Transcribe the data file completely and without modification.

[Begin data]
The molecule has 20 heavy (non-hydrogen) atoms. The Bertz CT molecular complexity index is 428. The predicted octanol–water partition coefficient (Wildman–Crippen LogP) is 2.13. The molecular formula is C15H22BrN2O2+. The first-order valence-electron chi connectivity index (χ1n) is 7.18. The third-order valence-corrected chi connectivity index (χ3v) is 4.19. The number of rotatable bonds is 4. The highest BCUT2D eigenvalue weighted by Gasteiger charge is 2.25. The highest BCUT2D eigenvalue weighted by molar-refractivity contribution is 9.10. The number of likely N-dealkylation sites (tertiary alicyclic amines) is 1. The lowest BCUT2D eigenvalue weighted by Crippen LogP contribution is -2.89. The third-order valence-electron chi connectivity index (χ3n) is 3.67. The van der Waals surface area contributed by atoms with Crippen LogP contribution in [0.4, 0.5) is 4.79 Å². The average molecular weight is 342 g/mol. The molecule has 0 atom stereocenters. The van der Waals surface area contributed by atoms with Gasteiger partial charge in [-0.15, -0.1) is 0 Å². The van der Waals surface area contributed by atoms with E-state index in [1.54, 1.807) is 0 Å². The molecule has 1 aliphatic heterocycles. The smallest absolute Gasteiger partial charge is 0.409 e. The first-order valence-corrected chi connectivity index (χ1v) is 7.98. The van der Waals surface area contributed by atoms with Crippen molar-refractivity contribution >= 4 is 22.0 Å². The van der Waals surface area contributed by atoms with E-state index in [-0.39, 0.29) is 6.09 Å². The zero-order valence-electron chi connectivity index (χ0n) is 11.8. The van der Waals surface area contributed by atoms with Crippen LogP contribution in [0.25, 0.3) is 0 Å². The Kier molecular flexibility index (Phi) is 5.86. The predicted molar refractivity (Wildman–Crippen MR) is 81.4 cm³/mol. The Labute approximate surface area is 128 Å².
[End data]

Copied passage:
The molecule has 20 heavy (non-hydrogen) atoms. The Bertz CT molecular complexity index is 428. The predicted octanol–water partition coefficient (Wildman–Crippen LogP) is 2.13. The molecular formula is C15H22BrN2O2+. The first-order valence-electron chi connectivity index (χ1n) is 7.18. The third-order valence-corrected chi connectivity index (χ3v) is 4.19. The number of rotatable bonds is 4. The highest BCUT2D eigenvalue weighted by Gasteiger charge is 2.25. The highest BCUT2D eigenvalue weighted by molar-refractivity contribution is 9.10. The number of likely N-dealkylation sites (tertiary alicyclic amines) is 1. The lowest BCUT2D eigenvalue weighted by Crippen LogP contribution is -2.89. The third-order valence-electron chi connectivity index (χ3n) is 3.67. The van der Waals surface area contributed by atoms with Crippen LogP contribution in [0.4, 0.5) is 4.79 Å². The average molecular weight is 342 g/mol. The molecule has 0 atom stereocenters. The van der Waals surface area contributed by atoms with Gasteiger partial charge in [-0.15, -0.1) is 0 Å². The van der Waals surface area contributed by atoms with E-state index in [1.54, 1.807) is 0 Å². The molecule has 1 aliphatic heterocycles. The smallest absolute Gasteiger partial charge is 0.409 e. The first-order valence-corrected chi connectivity index (χ1v) is 7.98. The van der Waals surface area contributed by atoms with Crippen molar-refractivity contribution >= 4 is 22.0 Å². The van der Waals surface area contributed by atoms with E-state index in [-0.39, 0.29) is 6.09 Å². The zero-order valence-electron chi connectivity index (χ0n) is 11.8. The van der Waals surface area contributed by atoms with Crippen LogP contribution in [0.25, 0.3) is 0 Å². The Kier molecular flexibility index (Phi) is 5.86. The predicted molar refractivity (Wildman–Crippen MR) is 81.4 cm³/mol. The Labute approximate surface area is 128 Å².